Author Topic: Here's The Most Important Factor When Shopping For A Car  (Read 2064 times)

JasonCouponKing

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Here's The Most Important Factor When Shopping For A Car
« on: July 05, 2016, 07:35:02 PM »
Hi folks!

I'm a parsimonious aficionado, and have learned many money saving methods.  And one of my favorite methods is buying used cars off Craig's List.  I know this territory has well-deserved notoriety, but as long as you're doing your homework, you can score great deals on a used car. 

I know this will come off as spammy, so I emailed the mods (arebelspy), and received his blessing to share my Car-Cost-Calculator (http://www.jasoncouponking.com/car-cost-calculator/

Each car has more than just the sticker price.  So it's challenging to factor the exact cost for your vehicle.  But the most important factor you need to consider when car shopping is how many miles you plan on adding onto that engine.  50,000 miles?  100,000 miles?  I recently bought a 1997 Mazda Protege for $1500 with 112,000 miles.  I plan on owning it for another 100,000 miles, while averaging about 25,000 miles per year.  So, when I punch in some numbers into my Car-Cost-Calculator, my car comes out to a price of $0.13 per mile driven.  If I only plan on driving it for 50,000 miles, then my cost per mile increases to $0.14 per mile, which increases my annual cost by almost $400.  So, by driving more, I'm saving more.

But I figured you're all the right audience, so punch in some numbers, and let me know what you're cost per mile is. 

Thanks
Money is a tool; not the end result.  Check out my blog: www.JasonCouponKing.com

retiringearly

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Re: Here's The Most Important Factor When Shopping For A Car
« Reply #1 on: July 21, 2016, 01:03:25 PM »
I very well might be flamed for this, but if you ever consider buying a new car (I know, the horror!), use the Costco or Sam's Club buying service.  They have pre negotiated prices with specific dealers.  I have used it once myself, twice for my sister, and once for a friend.  The deals are pretty good.  The worst you could do is get the Costco price, then go to another dealer and get them to beat it.  It takes a lot of the hassle out of the process.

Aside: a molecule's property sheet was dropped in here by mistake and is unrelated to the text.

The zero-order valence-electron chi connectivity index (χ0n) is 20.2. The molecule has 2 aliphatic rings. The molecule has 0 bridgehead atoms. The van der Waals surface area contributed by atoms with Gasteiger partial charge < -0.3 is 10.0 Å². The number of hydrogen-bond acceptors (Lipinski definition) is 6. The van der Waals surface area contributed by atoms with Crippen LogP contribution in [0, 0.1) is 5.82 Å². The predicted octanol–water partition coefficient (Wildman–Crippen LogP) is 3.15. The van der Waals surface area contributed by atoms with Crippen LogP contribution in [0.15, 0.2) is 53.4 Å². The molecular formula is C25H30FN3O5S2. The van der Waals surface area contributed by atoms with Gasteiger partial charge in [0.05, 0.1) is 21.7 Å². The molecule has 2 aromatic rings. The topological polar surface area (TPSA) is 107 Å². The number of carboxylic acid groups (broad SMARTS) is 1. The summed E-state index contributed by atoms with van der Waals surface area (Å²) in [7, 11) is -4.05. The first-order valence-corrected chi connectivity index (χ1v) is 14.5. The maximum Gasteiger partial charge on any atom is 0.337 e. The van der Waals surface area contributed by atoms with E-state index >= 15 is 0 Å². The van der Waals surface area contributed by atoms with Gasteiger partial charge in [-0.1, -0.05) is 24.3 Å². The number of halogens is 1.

https://www.costcoauto.com/enterzipcode.aspx

hoping2retire35

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Re: Here's The Most Important Factor When Shopping For A Car
« Reply #2 on: September 23, 2016, 08:36:49 PM »
Put in some numbers.
I noticed mine were way higher than your protege. But you only have $800 in maintence for 100'000 of driving. Oil changes alone($20 for on sale oil, $5 filter every 5k miles) is going to be $500 you will need at least one set of tires and stuff just breaks. Otherwise nice job. On,t one post so he will probably never read this

gimp

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Re: Here's The Most Important Factor When Shopping For A Car
« Reply #3 on: November 02, 2016, 10:18:52 PM »
I don't exactly love the assumption that every engine is the same, and won't break to some degree over the course of the miles you add onto it.

High-miles cars can be bargains, but don't assume all you're going to do is fluids, rubber, and brakes.

Mississippi Mudstache

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Re: Here's The Most Important Factor When Shopping For A Car
« Reply #4 on: November 03, 2016, 10:32:02 AM »
I don't exactly love the assumption that every engine is the same, and won't break to some degree over the course of the miles you add onto it.

High-miles cars can be bargains, but don't assume all you're going to do is fluids, rubber, and brakes.

The calculator doesn't make any assumptions about the cost of maintenance. It's all based on your own input. If you assume you'll be spending more than average on maintenance/repairs, then plug it into the calculator! Also, hoping2retire35 makes a good point that $800 of maintenance for 100,000 miles/4 years of driving is hopelessly optimistic.

One point of contention about the calculator: Why is the cost of gas hard-wired at $2.64? It would be more useful if you could tweak the cost of gas.
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gimp

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Re: Here's The Most Important Factor When Shopping For A Car
« Reply #5 on: November 03, 2016, 03:41:07 PM »
I don't exactly love the assumption that every engine is the same, and won't break to some degree over the course of the miles you add onto it.

High-miles cars can be bargains, but don't assume all you're going to do is fluids, rubber, and brakes.

The calculator doesn't make any assumptions about the cost of maintenance. It's all based on your own input. If you assume you'll be spending more than average on maintenance/repairs, then plug it into the calculator! Also, hoping2retire35 makes a good point that $800 of maintenance for 100,000 miles/4 years of driving is hopelessly optimistic.

One point of contention about the calculator: Why is the cost of gas hard-wired at $2.64? It would be more useful if you could tweak the cost of gas.

My reply was directly to this.

Quote
But the most important factor you need to consider when car shopping is how many miles you plan on adding onto that engine.

This is so ridiculously over-simplified that it's just plain wrong.

If you do enough research to know the expected lives of different engines under different use cases, and precisely which engine goes into which trim of which model, then you already know how much the other stuff matters.